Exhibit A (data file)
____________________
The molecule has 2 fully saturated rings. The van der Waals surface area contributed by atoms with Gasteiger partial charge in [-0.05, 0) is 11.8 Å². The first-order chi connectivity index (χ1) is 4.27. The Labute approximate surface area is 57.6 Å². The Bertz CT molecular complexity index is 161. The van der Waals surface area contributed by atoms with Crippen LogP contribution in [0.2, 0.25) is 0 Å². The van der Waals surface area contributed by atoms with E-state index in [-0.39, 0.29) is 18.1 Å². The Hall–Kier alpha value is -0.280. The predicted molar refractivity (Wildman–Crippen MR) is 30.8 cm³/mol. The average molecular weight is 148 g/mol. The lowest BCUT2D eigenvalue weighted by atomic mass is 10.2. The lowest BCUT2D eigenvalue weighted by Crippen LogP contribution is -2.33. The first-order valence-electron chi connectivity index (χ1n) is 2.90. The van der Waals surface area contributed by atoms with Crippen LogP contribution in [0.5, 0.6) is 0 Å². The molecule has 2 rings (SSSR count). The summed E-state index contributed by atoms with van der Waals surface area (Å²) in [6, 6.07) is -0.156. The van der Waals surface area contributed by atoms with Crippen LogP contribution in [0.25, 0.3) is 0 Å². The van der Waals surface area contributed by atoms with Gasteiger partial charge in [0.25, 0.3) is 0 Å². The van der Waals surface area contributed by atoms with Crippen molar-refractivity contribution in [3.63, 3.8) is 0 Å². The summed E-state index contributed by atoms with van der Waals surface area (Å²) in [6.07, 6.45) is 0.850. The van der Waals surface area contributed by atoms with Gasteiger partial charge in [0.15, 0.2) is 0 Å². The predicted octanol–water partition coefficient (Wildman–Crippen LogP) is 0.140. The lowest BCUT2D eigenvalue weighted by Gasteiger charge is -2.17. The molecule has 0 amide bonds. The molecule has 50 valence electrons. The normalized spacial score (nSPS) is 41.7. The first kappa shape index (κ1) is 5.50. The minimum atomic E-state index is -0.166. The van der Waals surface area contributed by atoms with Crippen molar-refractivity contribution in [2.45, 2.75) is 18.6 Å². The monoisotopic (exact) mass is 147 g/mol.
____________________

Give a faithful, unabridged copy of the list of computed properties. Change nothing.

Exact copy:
The molecule has 2 fully saturated rings. The van der Waals surface area contributed by atoms with Gasteiger partial charge in [-0.05, 0) is 11.8 Å². The first-order chi connectivity index (χ1) is 4.27. The Labute approximate surface area is 57.6 Å². The Bertz CT molecular complexity index is 161. The van der Waals surface area contributed by atoms with Crippen LogP contribution in [0.2, 0.25) is 0 Å². The van der Waals surface area contributed by atoms with E-state index in [-0.39, 0.29) is 18.1 Å². The Hall–Kier alpha value is -0.280. The predicted molar refractivity (Wildman–Crippen MR) is 30.8 cm³/mol. The average molecular weight is 148 g/mol. The lowest BCUT2D eigenvalue weighted by atomic mass is 10.2. The lowest BCUT2D eigenvalue weighted by Crippen LogP contribution is -2.33. The first-order valence-electron chi connectivity index (χ1n) is 2.90. The van der Waals surface area contributed by atoms with Crippen LogP contribution in [0.5, 0.6) is 0 Å². The molecule has 2 rings (SSSR count). The summed E-state index contributed by atoms with van der Waals surface area (Å²) in [6, 6.07) is -0.156. The van der Waals surface area contributed by atoms with Crippen LogP contribution in [0.25, 0.3) is 0 Å². The van der Waals surface area contributed by atoms with Gasteiger partial charge in [0.25, 0.3) is 0 Å². The van der Waals surface area contributed by atoms with Crippen molar-refractivity contribution in [3.63, 3.8) is 0 Å². The summed E-state index contributed by atoms with van der Waals surface area (Å²) in [6.07, 6.45) is 0.850. The van der Waals surface area contributed by atoms with Gasteiger partial charge in [0.15, 0.2) is 0 Å². The predicted octanol–water partition coefficient (Wildman–Crippen LogP) is 0.140. The lowest BCUT2D eigenvalue weighted by Gasteiger charge is -2.17. The molecule has 0 amide bonds. The molecule has 50 valence electrons. The normalized spacial score (nSPS) is 41.7. The first kappa shape index (κ1) is 5.50. The minimum atomic E-state index is -0.166. The van der Waals surface area contributed by atoms with Crippen molar-refractivity contribution in [2.45, 2.75) is 18.6 Å². The monoisotopic (exact) mass is 147 g/mol.